Human Origins Leiden

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Streams as Entanglement of Nature and Culture: European Upper Paleolithic River Systems and Their Role as Features of Spatial Organization

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Authors: Shumon T. Hussain & Harald Floss

Journal: J Archaeol Method Theory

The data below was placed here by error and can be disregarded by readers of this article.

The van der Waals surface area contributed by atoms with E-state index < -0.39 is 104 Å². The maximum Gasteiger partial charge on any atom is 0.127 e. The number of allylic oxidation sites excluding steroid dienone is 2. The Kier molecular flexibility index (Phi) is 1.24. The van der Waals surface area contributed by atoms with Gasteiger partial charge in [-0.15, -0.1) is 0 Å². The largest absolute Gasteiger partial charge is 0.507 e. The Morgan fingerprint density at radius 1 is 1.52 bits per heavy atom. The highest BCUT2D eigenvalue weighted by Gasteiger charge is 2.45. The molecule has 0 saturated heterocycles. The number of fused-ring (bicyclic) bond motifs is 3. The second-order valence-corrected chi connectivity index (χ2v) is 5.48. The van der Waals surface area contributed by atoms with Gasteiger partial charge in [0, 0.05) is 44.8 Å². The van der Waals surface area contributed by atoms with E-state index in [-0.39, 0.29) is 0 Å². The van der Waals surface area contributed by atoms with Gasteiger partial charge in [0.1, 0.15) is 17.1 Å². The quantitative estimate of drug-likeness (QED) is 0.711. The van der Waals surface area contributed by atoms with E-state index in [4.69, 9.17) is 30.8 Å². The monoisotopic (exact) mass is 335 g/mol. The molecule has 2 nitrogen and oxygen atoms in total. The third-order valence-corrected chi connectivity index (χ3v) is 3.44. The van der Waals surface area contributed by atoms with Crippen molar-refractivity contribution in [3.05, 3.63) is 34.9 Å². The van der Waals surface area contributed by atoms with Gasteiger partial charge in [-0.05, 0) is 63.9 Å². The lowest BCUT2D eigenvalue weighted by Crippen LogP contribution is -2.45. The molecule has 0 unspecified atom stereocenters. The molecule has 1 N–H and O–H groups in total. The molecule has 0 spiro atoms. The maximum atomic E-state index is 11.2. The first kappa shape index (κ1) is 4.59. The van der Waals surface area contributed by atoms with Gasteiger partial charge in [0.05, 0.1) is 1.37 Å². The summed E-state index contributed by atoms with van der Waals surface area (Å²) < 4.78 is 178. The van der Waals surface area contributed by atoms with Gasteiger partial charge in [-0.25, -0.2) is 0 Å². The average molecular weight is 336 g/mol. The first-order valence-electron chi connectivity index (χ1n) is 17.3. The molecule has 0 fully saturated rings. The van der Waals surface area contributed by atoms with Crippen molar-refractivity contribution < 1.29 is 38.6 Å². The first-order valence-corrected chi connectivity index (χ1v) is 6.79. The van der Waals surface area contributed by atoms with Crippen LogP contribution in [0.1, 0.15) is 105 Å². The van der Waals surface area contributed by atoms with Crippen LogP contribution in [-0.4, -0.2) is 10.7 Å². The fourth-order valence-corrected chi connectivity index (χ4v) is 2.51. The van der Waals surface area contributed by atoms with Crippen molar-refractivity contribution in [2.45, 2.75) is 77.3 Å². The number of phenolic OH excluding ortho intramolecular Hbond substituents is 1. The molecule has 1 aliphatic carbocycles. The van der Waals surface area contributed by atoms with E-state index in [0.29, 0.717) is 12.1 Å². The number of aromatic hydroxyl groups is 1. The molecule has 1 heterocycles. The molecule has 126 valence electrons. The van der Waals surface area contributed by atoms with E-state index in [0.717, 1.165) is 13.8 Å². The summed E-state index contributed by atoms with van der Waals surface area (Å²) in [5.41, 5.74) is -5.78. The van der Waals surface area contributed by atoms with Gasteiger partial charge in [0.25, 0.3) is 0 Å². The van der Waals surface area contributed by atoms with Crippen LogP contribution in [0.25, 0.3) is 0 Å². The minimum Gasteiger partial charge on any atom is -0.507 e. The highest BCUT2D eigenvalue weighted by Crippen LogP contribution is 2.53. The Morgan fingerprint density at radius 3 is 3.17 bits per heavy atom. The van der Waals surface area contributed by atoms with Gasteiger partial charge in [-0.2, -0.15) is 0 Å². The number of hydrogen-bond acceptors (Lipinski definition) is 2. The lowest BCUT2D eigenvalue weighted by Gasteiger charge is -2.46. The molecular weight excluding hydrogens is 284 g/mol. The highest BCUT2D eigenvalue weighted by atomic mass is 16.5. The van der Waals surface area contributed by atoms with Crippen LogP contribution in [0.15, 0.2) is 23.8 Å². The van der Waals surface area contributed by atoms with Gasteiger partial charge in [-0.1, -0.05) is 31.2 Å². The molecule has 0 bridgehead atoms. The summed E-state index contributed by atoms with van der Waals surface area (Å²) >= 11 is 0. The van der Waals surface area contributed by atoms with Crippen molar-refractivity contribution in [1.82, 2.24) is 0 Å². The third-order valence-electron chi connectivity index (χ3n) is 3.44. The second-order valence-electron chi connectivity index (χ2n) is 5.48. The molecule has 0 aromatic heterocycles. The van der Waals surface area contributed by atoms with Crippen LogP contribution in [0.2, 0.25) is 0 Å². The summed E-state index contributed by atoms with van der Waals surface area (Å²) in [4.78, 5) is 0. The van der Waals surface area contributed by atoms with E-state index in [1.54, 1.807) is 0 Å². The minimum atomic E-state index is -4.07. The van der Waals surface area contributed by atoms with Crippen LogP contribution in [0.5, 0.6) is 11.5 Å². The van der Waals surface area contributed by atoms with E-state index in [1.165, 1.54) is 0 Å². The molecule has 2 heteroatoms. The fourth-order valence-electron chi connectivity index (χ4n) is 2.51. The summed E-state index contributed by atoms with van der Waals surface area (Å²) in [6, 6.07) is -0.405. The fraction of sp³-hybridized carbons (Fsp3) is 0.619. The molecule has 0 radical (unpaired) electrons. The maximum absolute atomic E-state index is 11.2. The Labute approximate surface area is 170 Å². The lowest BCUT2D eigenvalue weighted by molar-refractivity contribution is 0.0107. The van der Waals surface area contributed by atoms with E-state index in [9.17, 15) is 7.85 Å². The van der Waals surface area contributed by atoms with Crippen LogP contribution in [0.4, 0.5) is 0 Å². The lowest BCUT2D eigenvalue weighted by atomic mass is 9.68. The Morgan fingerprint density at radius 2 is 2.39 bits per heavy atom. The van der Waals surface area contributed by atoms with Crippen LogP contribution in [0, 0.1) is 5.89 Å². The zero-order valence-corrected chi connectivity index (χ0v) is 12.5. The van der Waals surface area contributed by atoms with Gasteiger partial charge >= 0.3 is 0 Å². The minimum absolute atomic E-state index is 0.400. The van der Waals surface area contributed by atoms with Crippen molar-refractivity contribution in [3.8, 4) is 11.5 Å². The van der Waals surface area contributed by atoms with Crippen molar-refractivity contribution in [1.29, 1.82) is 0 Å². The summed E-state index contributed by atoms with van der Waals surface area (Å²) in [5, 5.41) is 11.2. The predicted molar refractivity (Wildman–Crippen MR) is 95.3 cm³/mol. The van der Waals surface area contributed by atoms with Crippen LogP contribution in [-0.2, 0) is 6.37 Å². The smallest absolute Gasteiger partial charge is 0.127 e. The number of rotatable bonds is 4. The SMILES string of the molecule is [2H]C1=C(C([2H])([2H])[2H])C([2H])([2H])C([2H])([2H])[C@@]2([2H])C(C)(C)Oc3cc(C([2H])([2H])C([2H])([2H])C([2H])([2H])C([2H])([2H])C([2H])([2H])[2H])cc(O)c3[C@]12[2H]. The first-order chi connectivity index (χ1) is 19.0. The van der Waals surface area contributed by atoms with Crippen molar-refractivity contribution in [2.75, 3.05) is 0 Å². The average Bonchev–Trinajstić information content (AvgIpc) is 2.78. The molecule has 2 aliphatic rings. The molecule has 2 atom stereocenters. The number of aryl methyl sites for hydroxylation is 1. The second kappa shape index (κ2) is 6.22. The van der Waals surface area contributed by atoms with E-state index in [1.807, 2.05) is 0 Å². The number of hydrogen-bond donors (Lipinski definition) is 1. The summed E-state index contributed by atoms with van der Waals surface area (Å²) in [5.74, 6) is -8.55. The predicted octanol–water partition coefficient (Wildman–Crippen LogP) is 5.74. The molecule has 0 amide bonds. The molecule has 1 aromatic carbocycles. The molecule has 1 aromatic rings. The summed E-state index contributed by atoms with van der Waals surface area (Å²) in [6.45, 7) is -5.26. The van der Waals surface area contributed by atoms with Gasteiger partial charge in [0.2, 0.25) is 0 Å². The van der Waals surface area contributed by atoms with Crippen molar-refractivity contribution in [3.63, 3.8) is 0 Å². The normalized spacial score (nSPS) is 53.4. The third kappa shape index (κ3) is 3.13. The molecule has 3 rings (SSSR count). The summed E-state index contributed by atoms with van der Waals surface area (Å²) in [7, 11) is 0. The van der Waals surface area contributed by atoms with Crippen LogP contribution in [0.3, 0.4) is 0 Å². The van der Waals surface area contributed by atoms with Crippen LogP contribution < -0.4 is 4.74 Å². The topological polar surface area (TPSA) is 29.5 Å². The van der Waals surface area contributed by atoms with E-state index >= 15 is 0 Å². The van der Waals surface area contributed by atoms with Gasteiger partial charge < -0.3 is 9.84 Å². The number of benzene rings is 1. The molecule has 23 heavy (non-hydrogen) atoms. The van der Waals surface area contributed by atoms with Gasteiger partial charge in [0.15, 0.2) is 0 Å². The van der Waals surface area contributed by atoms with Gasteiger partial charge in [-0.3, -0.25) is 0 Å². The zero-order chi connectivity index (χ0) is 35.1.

Large river valleys have long been seen as important factors to shape the mobility, communication, and exchange of Pleistocene hunter-gatherers. However, rivers have been debated as either natural entities people adapt and react to or as cultural and meaningful entities people experience and interpret in different ways. Here, we attempt to integrate both perspectives. Building on theoretical work from various disciplines, we discuss the relationship between biophysical river properties and sociocultural river semantics and suggest that understanding a river’s persona is central to evaluating its role in spatial organization. By reviewing the literature and analyzing European Upper Paleolithic site distribution and raw material transfer patterns in relation to river catchments, we show that the role of prominent rivers varies considerably over time. Both ecological and cultural factors are crucial to explaining these patterns. Whereas the Earlier Upper Paleolithic record displays a general tendency toward conceiving rivers as mobility guidelines, the spatial consolidation process after the colonization of the European mainland is paralleled by a trend of conceptualizing river regimes as frontiers, separating archaeological entities, regional groups, or local networks. The Late Upper Paleolithic Magdalenian, however, is characterized again by a role of rivers as mobility and communication vectors. Tracing changing patterns in the role of certain river regimes through time thus contributes to our growing knowledge of human spatial behavior and helps to improve our understanding of dynamic and mutually informed human-environment interactions in the Paleolithic.